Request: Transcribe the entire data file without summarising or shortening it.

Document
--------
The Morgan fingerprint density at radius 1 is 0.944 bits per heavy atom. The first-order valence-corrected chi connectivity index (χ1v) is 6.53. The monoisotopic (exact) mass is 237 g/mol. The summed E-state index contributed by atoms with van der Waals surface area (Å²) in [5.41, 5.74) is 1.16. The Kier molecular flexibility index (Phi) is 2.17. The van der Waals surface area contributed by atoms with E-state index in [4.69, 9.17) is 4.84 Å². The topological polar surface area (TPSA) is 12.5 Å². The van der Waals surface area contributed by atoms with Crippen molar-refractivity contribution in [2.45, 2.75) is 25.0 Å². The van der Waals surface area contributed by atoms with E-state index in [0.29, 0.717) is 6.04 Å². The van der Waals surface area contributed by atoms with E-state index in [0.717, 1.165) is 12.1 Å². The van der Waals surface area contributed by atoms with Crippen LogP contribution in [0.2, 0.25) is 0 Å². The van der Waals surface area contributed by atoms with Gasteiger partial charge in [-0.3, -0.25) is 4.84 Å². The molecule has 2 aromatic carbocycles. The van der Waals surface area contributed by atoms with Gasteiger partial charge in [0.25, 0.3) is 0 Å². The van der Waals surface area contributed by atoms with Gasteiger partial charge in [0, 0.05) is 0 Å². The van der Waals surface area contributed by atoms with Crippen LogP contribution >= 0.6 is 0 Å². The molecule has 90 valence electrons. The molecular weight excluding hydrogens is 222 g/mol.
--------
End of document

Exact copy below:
The Morgan fingerprint density at radius 1 is 0.944 bits per heavy atom. The first-order valence-corrected chi connectivity index (χ1v) is 6.53. The monoisotopic (exact) mass is 237 g/mol. The summed E-state index contributed by atoms with van der Waals surface area (Å²) in [5.41, 5.74) is 1.16. The Kier molecular flexibility index (Phi) is 2.17. The van der Waals surface area contributed by atoms with E-state index in [4.69, 9.17) is 4.84 Å². The topological polar surface area (TPSA) is 12.5 Å². The van der Waals surface area contributed by atoms with Crippen molar-refractivity contribution in [2.45, 2.75) is 25.0 Å². The van der Waals surface area contributed by atoms with E-state index in [0.29, 0.717) is 6.04 Å². The van der Waals surface area contributed by atoms with E-state index in [0.717, 1.165) is 12.1 Å². The van der Waals surface area contributed by atoms with Crippen LogP contribution in [0.2, 0.25) is 0 Å². The van der Waals surface area contributed by atoms with Gasteiger partial charge in [-0.3, -0.25) is 4.84 Å². The molecule has 2 aromatic carbocycles. The van der Waals surface area contributed by atoms with Gasteiger partial charge in [0.25, 0.3) is 0 Å². The van der Waals surface area contributed by atoms with Gasteiger partial charge in [0, 0.05) is 0 Å². The van der Waals surface area contributed by atoms with Crippen LogP contribution >= 0.6 is 0 Å². The molecule has 90 valence electrons. The molecular weight excluding hydrogens is 222 g/mol.